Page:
As ubiquitous the hashtag is in today’s web, its full history is surprisingly sparsely documented. Most histories1 mention Twitter and the creator of its modern usage there, Chris Messina. He famously wrote back in 20072 “A Proposal for Twitter Tag Channels”. This was back in the day when people on the web also used terms like “folksonomy” with a straight face.

Few histories mention how the hash symbol was (and still is) used on IRC to denote the different channels and even fewer mention how these channels were also adopted by Jaiku3, Twitter’s competitor in the early “lifestreaming” social network scene. And that’s it. For example, in the Wikipedia article for hashtag, the term “jaiku” is nowhere to be seen4.

This is not to say that Messina didn’t create anything new. The real genius of Messina’s use, that separates it from its predecessors is this:

I’m more interested in simply having a better eavesdropping experience on Twitter.

The usage in Jaiku and IRC is a little bit different, but the humble hash symbol according to him did originate from these sources. So, the usage of the hash tag can be attributed to Messina but the origins lie deeper.

So, let’s go deeper. When did channels come to IRC? And more importantly, why are the IRC channels using #? While this post will ultimately fail to answer the latter question it should give enough resources for an interested reader to do more digging around the digital archives that still might exist and have not yet been lost to the ages.

The Short History of IRC’s Usage of Hash Symbol

My main motivation for this article was to find out if the hashtag has actually Finnish beginnings. After all, like Jaiku’s Jyri Engeström, IRC’s creator, Jarkko Oikarinen, is Finnish.

"A drunken naked man full of national pride running with a Finnish flag and a can of beer"

IRC wasn’t the first chat system and Wikipedia and the various histories around the internet list BITNET Relay, rmsg, DECnet phone, and MUT (of which very little is known except that it “had a bad habit of not working properly”) as the inspirations. However, none of these had named channels to my knowledge.

The listed inspirations are all either user-to-user or used numerical channels. IRC itself had numerical channels in the beginning5 and only got “string channels” later on.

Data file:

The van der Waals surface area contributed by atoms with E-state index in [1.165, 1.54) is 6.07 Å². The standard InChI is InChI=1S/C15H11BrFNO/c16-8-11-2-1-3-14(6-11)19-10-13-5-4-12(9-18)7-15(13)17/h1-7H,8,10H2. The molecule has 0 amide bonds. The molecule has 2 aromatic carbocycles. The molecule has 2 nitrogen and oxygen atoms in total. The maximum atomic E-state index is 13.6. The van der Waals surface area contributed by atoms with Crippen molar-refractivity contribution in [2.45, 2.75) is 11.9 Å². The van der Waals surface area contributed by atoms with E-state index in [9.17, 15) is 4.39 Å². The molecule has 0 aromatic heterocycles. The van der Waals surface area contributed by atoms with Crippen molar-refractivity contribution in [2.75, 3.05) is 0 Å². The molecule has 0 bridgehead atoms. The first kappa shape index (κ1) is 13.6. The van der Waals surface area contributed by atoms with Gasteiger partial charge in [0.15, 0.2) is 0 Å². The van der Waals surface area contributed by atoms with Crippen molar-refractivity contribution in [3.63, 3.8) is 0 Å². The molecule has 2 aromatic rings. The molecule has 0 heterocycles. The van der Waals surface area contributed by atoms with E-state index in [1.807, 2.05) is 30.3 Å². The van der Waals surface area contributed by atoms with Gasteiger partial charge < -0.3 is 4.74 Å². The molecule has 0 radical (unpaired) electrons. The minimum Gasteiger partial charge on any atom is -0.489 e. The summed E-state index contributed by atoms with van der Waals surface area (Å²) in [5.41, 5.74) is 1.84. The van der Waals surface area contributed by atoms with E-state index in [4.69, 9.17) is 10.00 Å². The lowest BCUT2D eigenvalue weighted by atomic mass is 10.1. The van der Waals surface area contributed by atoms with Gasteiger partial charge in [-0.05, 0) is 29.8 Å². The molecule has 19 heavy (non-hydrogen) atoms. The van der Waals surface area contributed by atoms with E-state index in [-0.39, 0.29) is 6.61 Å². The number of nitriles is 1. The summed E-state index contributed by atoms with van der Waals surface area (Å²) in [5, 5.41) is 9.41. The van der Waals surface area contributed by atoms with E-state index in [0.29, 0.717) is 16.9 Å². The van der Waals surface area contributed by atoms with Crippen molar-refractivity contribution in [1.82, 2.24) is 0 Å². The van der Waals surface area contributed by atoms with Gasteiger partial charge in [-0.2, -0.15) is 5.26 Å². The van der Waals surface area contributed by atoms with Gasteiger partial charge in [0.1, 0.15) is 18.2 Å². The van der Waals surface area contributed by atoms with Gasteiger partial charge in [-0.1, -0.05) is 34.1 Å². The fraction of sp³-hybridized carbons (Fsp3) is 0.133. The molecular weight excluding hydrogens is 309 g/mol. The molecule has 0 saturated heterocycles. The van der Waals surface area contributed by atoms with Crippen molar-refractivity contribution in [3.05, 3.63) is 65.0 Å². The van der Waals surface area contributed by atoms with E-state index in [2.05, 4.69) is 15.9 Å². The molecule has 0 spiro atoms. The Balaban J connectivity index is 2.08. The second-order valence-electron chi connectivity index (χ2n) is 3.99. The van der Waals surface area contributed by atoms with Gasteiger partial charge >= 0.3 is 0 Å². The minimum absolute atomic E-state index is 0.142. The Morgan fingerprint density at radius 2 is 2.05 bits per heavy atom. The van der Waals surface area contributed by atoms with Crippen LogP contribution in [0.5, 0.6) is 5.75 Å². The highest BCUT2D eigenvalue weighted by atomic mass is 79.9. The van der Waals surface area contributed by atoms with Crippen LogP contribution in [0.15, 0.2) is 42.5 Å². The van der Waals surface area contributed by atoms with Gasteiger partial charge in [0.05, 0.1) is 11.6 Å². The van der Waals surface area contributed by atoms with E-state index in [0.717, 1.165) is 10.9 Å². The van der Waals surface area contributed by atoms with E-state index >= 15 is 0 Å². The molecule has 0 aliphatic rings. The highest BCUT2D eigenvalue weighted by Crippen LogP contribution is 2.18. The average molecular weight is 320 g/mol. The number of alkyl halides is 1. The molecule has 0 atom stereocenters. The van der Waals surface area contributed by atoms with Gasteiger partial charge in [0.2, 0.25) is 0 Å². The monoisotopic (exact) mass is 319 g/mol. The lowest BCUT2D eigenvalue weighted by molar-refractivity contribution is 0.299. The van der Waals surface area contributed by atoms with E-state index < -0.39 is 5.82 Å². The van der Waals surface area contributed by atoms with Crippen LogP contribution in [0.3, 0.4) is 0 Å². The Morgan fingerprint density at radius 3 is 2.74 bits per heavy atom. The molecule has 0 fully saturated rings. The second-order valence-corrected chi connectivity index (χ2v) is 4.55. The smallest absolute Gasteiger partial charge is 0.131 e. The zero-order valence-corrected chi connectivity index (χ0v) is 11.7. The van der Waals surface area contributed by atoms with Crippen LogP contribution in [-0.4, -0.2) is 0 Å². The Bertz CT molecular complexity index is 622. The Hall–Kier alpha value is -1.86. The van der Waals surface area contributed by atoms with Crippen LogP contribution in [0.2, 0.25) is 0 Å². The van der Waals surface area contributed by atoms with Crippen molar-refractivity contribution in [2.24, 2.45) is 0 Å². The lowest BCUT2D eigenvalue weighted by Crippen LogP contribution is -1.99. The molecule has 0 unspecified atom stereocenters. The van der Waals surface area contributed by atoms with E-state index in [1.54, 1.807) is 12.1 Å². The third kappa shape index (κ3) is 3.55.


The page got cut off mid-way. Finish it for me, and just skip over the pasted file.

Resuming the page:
One of the most notable characteristics of the IRC (Internet Relay Chat) protocol is to allow for users to be grouped in forums, called channels, providing a mean for multiple users to communicate together.

There was originally a unique type of channels, but with the years, new types appeared either as a response to a need, or for experimental purposes. (Internet Relay Chat: Channel Management)

The US became more aware of IRC during the Gulf War, or the “first media war”, when “in early 1991, live reports were available”6 through the IRC channel +report. Noteworthy here is the plus-sign as the prefix for the channel. These string channels were added in IRCd 2.57 on 20th June 1990. The more familiar “#channels” with hash prefix came a bit over half a year later in 2.68 on 20th February 1991:

IRC 2.6 has multiple channels, ie. channels beginning with ‘#’-character. These channels are specific in the sense that people can join several of them simultaneusly [sic] and take part in several conversations.

All three channel types apparently co-existed until version 2.7 when both numerical and “+channels” were replaced by “#channels”.

Interpreting the Tao of IRC seems to indicate that the change from + to # as the channel prefix might have been due to the ambiguity of IRC already using + to mark the various modes of a channel. But why # instead of some other symbol? Probably because many of the other popular symbols were already in use.

A more complete history of the hashtag would try ask Oikarinen why he chose # as the symbol for channels. It is entirely possible that the choice of the symbol was discussed in chat logs now lost to time and he was only the first to implement its usage as a marker of topic for discussion.

After all, the more traditional role of # in computing has been to make things invisible to the user, to comment out stuff.

Who came up with the name “hashtag”?

The etymology of “hashtag” is not as clear. Famously, Messina called # “pound” in his tweet. In “Why’s It Called a Hashtag?” J. Kevin Wolfe asked Messina about the origin of the term.

He proposed the name “channel tags.” He was kind enough to do a search and found a 2007 message where Stowe Boyd called them hashtags.

It is again entirely possible someone had called them “hashtags” in similar context (fe. on Jaiku) but this was as far as I was able to go.

Totally Incomplete Hashtag Timeline